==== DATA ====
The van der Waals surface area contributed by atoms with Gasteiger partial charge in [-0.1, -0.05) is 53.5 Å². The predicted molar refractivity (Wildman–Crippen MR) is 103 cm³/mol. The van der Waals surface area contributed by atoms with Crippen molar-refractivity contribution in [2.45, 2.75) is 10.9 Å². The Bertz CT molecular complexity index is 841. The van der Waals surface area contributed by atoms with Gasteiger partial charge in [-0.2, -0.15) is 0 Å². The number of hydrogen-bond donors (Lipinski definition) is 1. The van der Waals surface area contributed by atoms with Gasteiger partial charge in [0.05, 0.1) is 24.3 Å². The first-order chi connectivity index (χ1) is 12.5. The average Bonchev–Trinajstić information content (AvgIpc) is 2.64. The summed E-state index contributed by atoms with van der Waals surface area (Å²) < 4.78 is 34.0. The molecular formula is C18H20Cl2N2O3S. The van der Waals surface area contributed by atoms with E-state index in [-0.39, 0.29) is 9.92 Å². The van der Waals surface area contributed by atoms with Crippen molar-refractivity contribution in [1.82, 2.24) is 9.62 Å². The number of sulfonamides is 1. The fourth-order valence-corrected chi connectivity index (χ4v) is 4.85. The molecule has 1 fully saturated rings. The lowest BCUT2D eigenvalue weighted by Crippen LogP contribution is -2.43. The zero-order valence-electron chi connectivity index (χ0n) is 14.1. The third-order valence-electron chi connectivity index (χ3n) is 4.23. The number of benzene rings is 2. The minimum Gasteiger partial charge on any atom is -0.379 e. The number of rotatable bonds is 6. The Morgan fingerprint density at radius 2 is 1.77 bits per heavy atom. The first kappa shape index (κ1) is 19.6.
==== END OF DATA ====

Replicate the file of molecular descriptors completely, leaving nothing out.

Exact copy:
The van der Waals surface area contributed by atoms with Gasteiger partial charge in [-0.1, -0.05) is 53.5 Å². The predicted molar refractivity (Wildman–Crippen MR) is 103 cm³/mol. The van der Waals surface area contributed by atoms with Crippen molar-refractivity contribution in [2.45, 2.75) is 10.9 Å². The Bertz CT molecular complexity index is 841. The van der Waals surface area contributed by atoms with Gasteiger partial charge in [-0.2, -0.15) is 0 Å². The number of hydrogen-bond donors (Lipinski definition) is 1. The van der Waals surface area contributed by atoms with Gasteiger partial charge in [0.05, 0.1) is 24.3 Å². The first-order chi connectivity index (χ1) is 12.5. The average Bonchev–Trinajstić information content (AvgIpc) is 2.64. The summed E-state index contributed by atoms with van der Waals surface area (Å²) < 4.78 is 34.0. The molecular formula is C18H20Cl2N2O3S. The van der Waals surface area contributed by atoms with E-state index in [-0.39, 0.29) is 9.92 Å². The van der Waals surface area contributed by atoms with Crippen molar-refractivity contribution in [1.82, 2.24) is 9.62 Å². The number of sulfonamides is 1. The fourth-order valence-corrected chi connectivity index (χ4v) is 4.85. The molecule has 1 fully saturated rings. The lowest BCUT2D eigenvalue weighted by Crippen LogP contribution is -2.43. The zero-order valence-electron chi connectivity index (χ0n) is 14.1. The third-order valence-electron chi connectivity index (χ3n) is 4.23. The number of benzene rings is 2. The minimum Gasteiger partial charge on any atom is -0.379 e. The number of rotatable bonds is 6. The Morgan fingerprint density at radius 2 is 1.77 bits per heavy atom. The first kappa shape index (κ1) is 19.6.